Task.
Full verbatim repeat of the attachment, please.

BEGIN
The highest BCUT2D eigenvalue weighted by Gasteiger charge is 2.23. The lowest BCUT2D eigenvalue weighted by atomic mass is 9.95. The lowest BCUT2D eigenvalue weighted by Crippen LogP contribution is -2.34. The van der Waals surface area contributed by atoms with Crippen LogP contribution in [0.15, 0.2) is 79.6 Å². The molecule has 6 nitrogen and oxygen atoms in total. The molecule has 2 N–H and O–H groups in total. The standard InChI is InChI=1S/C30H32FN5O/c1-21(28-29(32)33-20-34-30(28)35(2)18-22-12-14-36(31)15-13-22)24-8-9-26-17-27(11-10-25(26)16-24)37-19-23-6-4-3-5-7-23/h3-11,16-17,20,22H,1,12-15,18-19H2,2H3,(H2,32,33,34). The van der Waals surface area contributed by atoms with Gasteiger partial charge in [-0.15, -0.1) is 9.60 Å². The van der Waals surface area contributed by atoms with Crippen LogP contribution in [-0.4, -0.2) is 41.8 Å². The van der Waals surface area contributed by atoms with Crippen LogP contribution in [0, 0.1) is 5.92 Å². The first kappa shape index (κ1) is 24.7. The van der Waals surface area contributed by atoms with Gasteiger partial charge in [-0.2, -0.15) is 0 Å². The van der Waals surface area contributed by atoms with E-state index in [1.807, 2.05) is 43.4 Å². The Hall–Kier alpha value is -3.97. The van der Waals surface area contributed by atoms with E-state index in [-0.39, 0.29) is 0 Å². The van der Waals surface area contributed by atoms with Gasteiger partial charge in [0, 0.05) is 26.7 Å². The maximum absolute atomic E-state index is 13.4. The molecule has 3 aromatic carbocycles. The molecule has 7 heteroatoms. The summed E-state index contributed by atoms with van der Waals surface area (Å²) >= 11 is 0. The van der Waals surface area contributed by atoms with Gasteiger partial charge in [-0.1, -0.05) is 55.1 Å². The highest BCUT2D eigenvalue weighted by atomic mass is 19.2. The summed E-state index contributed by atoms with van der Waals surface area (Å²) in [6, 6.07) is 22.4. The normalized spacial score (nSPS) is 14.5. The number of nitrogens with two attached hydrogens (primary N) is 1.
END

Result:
The highest BCUT2D eigenvalue weighted by Gasteiger charge is 2.23. The lowest BCUT2D eigenvalue weighted by atomic mass is 9.95. The lowest BCUT2D eigenvalue weighted by Crippen LogP contribution is -2.34. The van der Waals surface area contributed by atoms with Crippen LogP contribution in [0.15, 0.2) is 79.6 Å². The molecule has 6 nitrogen and oxygen atoms in total. The molecule has 2 N–H and O–H groups in total. The standard InChI is InChI=1S/C30H32FN5O/c1-21(28-29(32)33-20-34-30(28)35(2)18-22-12-14-36(31)15-13-22)24-8-9-26-17-27(11-10-25(26)16-24)37-19-23-6-4-3-5-7-23/h3-11,16-17,20,22H,1,12-15,18-19H2,2H3,(H2,32,33,34). The van der Waals surface area contributed by atoms with Gasteiger partial charge in [-0.15, -0.1) is 9.60 Å². The van der Waals surface area contributed by atoms with Crippen LogP contribution in [-0.4, -0.2) is 41.8 Å². The van der Waals surface area contributed by atoms with Crippen LogP contribution in [0, 0.1) is 5.92 Å². The first kappa shape index (κ1) is 24.7. The van der Waals surface area contributed by atoms with Gasteiger partial charge in [-0.2, -0.15) is 0 Å². The van der Waals surface area contributed by atoms with E-state index in [1.807, 2.05) is 43.4 Å². The Hall–Kier alpha value is -3.97. The van der Waals surface area contributed by atoms with E-state index in [-0.39, 0.29) is 0 Å². The van der Waals surface area contributed by atoms with Gasteiger partial charge in [0, 0.05) is 26.7 Å². The maximum absolute atomic E-state index is 13.4. The molecule has 3 aromatic carbocycles. The molecule has 7 heteroatoms. The summed E-state index contributed by atoms with van der Waals surface area (Å²) >= 11 is 0. The van der Waals surface area contributed by atoms with Gasteiger partial charge in [-0.1, -0.05) is 55.1 Å². The highest BCUT2D eigenvalue weighted by atomic mass is 19.2. The summed E-state index contributed by atoms with van der Waals surface area (Å²) in [6, 6.07) is 22.4. The normalized spacial score (nSPS) is 14.5. The number of nitrogens with two attached hydrogens (primary N) is 1.